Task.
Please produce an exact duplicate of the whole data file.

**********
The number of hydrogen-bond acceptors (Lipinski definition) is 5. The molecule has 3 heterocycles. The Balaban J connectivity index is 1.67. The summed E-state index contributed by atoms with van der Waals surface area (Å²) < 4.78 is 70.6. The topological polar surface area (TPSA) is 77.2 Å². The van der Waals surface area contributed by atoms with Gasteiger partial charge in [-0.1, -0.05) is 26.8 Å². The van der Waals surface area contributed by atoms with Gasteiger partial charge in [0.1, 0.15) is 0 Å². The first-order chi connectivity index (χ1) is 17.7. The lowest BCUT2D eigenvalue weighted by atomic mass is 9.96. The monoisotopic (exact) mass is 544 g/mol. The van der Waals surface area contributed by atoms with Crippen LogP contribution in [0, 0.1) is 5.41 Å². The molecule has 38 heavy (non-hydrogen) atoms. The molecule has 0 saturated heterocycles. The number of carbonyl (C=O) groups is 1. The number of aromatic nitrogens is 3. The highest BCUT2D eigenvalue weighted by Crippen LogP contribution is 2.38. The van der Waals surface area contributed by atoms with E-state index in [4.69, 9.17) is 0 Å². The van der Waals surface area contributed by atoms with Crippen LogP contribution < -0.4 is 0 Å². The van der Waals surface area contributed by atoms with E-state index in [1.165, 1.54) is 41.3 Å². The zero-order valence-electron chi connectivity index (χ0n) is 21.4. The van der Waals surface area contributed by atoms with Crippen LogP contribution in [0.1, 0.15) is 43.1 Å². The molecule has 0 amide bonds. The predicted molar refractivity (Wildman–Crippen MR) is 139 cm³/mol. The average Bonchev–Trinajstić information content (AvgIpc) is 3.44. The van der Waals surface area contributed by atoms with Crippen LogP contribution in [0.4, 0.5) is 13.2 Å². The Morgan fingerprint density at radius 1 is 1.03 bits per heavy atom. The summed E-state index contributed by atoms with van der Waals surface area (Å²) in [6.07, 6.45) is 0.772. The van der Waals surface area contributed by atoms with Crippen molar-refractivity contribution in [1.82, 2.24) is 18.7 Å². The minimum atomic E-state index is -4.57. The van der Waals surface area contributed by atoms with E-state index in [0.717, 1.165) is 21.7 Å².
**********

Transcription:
The number of hydrogen-bond acceptors (Lipinski definition) is 5. The molecule has 3 heterocycles. The Balaban J connectivity index is 1.67. The summed E-state index contributed by atoms with van der Waals surface area (Å²) < 4.78 is 70.6. The topological polar surface area (TPSA) is 77.2 Å². The van der Waals surface area contributed by atoms with Gasteiger partial charge in [-0.1, -0.05) is 26.8 Å². The van der Waals surface area contributed by atoms with Gasteiger partial charge in [0.1, 0.15) is 0 Å². The first-order chi connectivity index (χ1) is 17.7. The lowest BCUT2D eigenvalue weighted by atomic mass is 9.96. The monoisotopic (exact) mass is 544 g/mol. The van der Waals surface area contributed by atoms with Crippen LogP contribution in [0, 0.1) is 5.41 Å². The molecule has 38 heavy (non-hydrogen) atoms. The molecule has 0 saturated heterocycles. The number of carbonyl (C=O) groups is 1. The number of aromatic nitrogens is 3. The highest BCUT2D eigenvalue weighted by Crippen LogP contribution is 2.38. The van der Waals surface area contributed by atoms with E-state index in [4.69, 9.17) is 0 Å². The van der Waals surface area contributed by atoms with Crippen LogP contribution < -0.4 is 0 Å². The van der Waals surface area contributed by atoms with E-state index in [1.165, 1.54) is 41.3 Å². The zero-order valence-electron chi connectivity index (χ0n) is 21.4. The van der Waals surface area contributed by atoms with Crippen LogP contribution in [0.1, 0.15) is 43.1 Å². The molecule has 0 amide bonds. The predicted molar refractivity (Wildman–Crippen MR) is 139 cm³/mol. The average Bonchev–Trinajstić information content (AvgIpc) is 3.44. The van der Waals surface area contributed by atoms with Crippen LogP contribution in [0.4, 0.5) is 13.2 Å². The Morgan fingerprint density at radius 1 is 1.03 bits per heavy atom. The summed E-state index contributed by atoms with van der Waals surface area (Å²) in [6.07, 6.45) is 0.772. The van der Waals surface area contributed by atoms with Crippen molar-refractivity contribution in [1.82, 2.24) is 18.7 Å². The minimum atomic E-state index is -4.57. The van der Waals surface area contributed by atoms with E-state index in [0.717, 1.165) is 21.7 Å².